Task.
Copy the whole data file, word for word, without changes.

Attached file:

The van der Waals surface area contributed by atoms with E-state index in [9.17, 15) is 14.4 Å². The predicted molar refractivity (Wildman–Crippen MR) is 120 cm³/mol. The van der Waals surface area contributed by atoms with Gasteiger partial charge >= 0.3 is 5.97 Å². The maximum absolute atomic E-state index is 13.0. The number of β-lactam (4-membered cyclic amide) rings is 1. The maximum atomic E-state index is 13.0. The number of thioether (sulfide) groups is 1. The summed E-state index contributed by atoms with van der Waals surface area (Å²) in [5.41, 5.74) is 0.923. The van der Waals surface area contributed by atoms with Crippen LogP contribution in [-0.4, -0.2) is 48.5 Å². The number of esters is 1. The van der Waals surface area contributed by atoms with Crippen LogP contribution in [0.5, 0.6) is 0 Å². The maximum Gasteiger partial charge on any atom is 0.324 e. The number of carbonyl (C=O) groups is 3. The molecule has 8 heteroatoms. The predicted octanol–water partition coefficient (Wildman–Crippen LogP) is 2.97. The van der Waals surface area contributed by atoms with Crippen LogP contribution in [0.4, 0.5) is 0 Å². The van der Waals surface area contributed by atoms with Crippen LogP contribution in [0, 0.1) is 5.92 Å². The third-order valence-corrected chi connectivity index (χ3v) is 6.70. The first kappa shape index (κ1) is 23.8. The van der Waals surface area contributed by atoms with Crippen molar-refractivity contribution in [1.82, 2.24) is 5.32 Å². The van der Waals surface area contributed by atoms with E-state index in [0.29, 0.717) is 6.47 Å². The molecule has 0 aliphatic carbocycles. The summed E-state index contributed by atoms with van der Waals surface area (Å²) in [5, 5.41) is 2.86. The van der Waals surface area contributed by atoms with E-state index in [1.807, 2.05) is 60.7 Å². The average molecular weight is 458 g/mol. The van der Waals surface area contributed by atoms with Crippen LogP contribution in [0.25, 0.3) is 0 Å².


The van der Waals surface area contributed by atoms with E-state index in [9.17, 15) is 14.4 Å². The predicted molar refractivity (Wildman–Crippen MR) is 120 cm³/mol. The van der Waals surface area contributed by atoms with Gasteiger partial charge >= 0.3 is 5.97 Å². The maximum absolute atomic E-state index is 13.0. The number of β-lactam (4-membered cyclic amide) rings is 1. The maximum atomic E-state index is 13.0. The number of thioether (sulfide) groups is 1. The summed E-state index contributed by atoms with van der Waals surface area (Å²) in [5.41, 5.74) is 0.923. The van der Waals surface area contributed by atoms with Crippen LogP contribution in [-0.4, -0.2) is 48.5 Å². The number of esters is 1. The van der Waals surface area contributed by atoms with Crippen LogP contribution in [0.5, 0.6) is 0 Å². The maximum Gasteiger partial charge on any atom is 0.324 e. The number of carbonyl (C=O) groups is 3. The molecule has 8 heteroatoms. The predicted octanol–water partition coefficient (Wildman–Crippen LogP) is 2.97. The van der Waals surface area contributed by atoms with Crippen LogP contribution in [0.4, 0.5) is 0 Å². The van der Waals surface area contributed by atoms with Crippen LogP contribution in [0, 0.1) is 5.92 Å². The third-order valence-corrected chi connectivity index (χ3v) is 6.70. The first kappa shape index (κ1) is 23.8. The van der Waals surface area contributed by atoms with Crippen molar-refractivity contribution in [1.82, 2.24) is 5.32 Å². The van der Waals surface area contributed by atoms with E-state index in [0.29, 0.717) is 6.47 Å². The molecule has 0 aliphatic carbocycles. The summed E-state index contributed by atoms with van der Waals surface area (Å²) in [5, 5.41) is 2.86. The van der Waals surface area contributed by atoms with E-state index in [1.807, 2.05) is 60.7 Å². The average molecular weight is 458 g/mol. The van der Waals surface area contributed by atoms with Crippen LogP contribution in [0.25, 0.3) is 0 Å².